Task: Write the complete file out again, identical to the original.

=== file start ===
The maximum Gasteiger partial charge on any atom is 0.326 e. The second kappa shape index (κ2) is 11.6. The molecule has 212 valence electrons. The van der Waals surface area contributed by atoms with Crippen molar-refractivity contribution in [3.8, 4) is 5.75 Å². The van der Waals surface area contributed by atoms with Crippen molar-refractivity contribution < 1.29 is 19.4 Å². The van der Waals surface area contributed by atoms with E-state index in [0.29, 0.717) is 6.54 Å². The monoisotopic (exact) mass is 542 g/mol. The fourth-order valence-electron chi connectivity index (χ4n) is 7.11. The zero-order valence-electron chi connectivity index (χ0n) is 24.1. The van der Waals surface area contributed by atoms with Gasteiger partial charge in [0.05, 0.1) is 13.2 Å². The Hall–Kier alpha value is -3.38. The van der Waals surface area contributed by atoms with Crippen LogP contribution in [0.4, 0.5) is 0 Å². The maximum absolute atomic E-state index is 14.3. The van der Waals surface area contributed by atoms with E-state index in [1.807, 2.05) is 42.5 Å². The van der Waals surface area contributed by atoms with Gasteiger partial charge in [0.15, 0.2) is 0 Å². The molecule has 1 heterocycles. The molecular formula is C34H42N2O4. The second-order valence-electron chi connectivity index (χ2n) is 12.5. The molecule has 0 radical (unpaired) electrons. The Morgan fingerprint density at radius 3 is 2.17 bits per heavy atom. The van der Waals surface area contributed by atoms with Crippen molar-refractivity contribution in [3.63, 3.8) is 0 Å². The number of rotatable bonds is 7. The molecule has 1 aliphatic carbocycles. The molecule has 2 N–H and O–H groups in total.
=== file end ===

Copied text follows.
The maximum Gasteiger partial charge on any atom is 0.326 e. The second kappa shape index (κ2) is 11.6. The molecule has 212 valence electrons. The van der Waals surface area contributed by atoms with Crippen molar-refractivity contribution in [3.8, 4) is 5.75 Å². The van der Waals surface area contributed by atoms with Crippen molar-refractivity contribution < 1.29 is 19.4 Å². The van der Waals surface area contributed by atoms with E-state index in [0.29, 0.717) is 6.54 Å². The monoisotopic (exact) mass is 542 g/mol. The fourth-order valence-electron chi connectivity index (χ4n) is 7.11. The zero-order valence-electron chi connectivity index (χ0n) is 24.1. The van der Waals surface area contributed by atoms with Gasteiger partial charge in [0.05, 0.1) is 13.2 Å². The Hall–Kier alpha value is -3.38. The van der Waals surface area contributed by atoms with Crippen LogP contribution in [0.4, 0.5) is 0 Å². The maximum absolute atomic E-state index is 14.3. The van der Waals surface area contributed by atoms with E-state index in [1.807, 2.05) is 42.5 Å². The van der Waals surface area contributed by atoms with Gasteiger partial charge in [0.15, 0.2) is 0 Å². The molecule has 1 heterocycles. The molecular formula is C34H42N2O4. The second-order valence-electron chi connectivity index (χ2n) is 12.5. The molecule has 0 radical (unpaired) electrons. The Morgan fingerprint density at radius 3 is 2.17 bits per heavy atom. The van der Waals surface area contributed by atoms with Crippen molar-refractivity contribution in [3.63, 3.8) is 0 Å². The number of rotatable bonds is 7. The molecule has 1 aliphatic carbocycles. The molecule has 2 N–H and O–H groups in total.